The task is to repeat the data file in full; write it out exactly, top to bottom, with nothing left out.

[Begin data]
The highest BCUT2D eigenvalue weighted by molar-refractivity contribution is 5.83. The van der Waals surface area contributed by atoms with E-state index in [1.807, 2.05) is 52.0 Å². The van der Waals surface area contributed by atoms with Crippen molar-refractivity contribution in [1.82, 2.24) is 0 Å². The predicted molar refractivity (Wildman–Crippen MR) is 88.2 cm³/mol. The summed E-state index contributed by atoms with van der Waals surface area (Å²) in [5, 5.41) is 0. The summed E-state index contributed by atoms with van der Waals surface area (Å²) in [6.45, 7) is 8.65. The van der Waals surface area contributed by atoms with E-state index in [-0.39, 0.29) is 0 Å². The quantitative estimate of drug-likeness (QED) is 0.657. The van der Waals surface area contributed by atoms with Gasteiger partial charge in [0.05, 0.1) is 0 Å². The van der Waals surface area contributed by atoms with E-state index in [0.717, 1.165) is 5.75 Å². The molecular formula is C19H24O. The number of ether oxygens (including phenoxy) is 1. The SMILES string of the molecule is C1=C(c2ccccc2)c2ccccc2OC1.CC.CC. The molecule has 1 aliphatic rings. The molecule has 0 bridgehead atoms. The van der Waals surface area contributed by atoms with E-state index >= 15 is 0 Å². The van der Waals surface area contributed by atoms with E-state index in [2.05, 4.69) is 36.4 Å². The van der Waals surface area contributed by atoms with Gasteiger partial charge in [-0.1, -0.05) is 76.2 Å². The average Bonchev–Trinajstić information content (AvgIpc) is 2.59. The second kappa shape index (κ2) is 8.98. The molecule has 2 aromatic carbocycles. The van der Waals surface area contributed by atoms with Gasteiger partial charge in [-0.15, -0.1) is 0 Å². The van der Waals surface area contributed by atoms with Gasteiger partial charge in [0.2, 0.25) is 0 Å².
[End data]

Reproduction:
The highest BCUT2D eigenvalue weighted by molar-refractivity contribution is 5.83. The van der Waals surface area contributed by atoms with E-state index in [1.807, 2.05) is 52.0 Å². The van der Waals surface area contributed by atoms with Crippen molar-refractivity contribution in [1.82, 2.24) is 0 Å². The predicted molar refractivity (Wildman–Crippen MR) is 88.2 cm³/mol. The summed E-state index contributed by atoms with van der Waals surface area (Å²) in [5, 5.41) is 0. The summed E-state index contributed by atoms with van der Waals surface area (Å²) in [6.45, 7) is 8.65. The van der Waals surface area contributed by atoms with E-state index in [-0.39, 0.29) is 0 Å². The quantitative estimate of drug-likeness (QED) is 0.657. The van der Waals surface area contributed by atoms with Gasteiger partial charge in [0.05, 0.1) is 0 Å². The van der Waals surface area contributed by atoms with E-state index in [0.717, 1.165) is 5.75 Å². The molecular formula is C19H24O. The number of ether oxygens (including phenoxy) is 1. The SMILES string of the molecule is C1=C(c2ccccc2)c2ccccc2OC1.CC.CC. The molecule has 1 aliphatic rings. The molecule has 0 bridgehead atoms. The van der Waals surface area contributed by atoms with E-state index >= 15 is 0 Å². The van der Waals surface area contributed by atoms with E-state index in [2.05, 4.69) is 36.4 Å². The van der Waals surface area contributed by atoms with Gasteiger partial charge in [-0.1, -0.05) is 76.2 Å². The average Bonchev–Trinajstić information content (AvgIpc) is 2.59. The second kappa shape index (κ2) is 8.98. The molecule has 2 aromatic carbocycles. The van der Waals surface area contributed by atoms with Gasteiger partial charge in [-0.15, -0.1) is 0 Å². The van der Waals surface area contributed by atoms with Gasteiger partial charge in [0.2, 0.25) is 0 Å².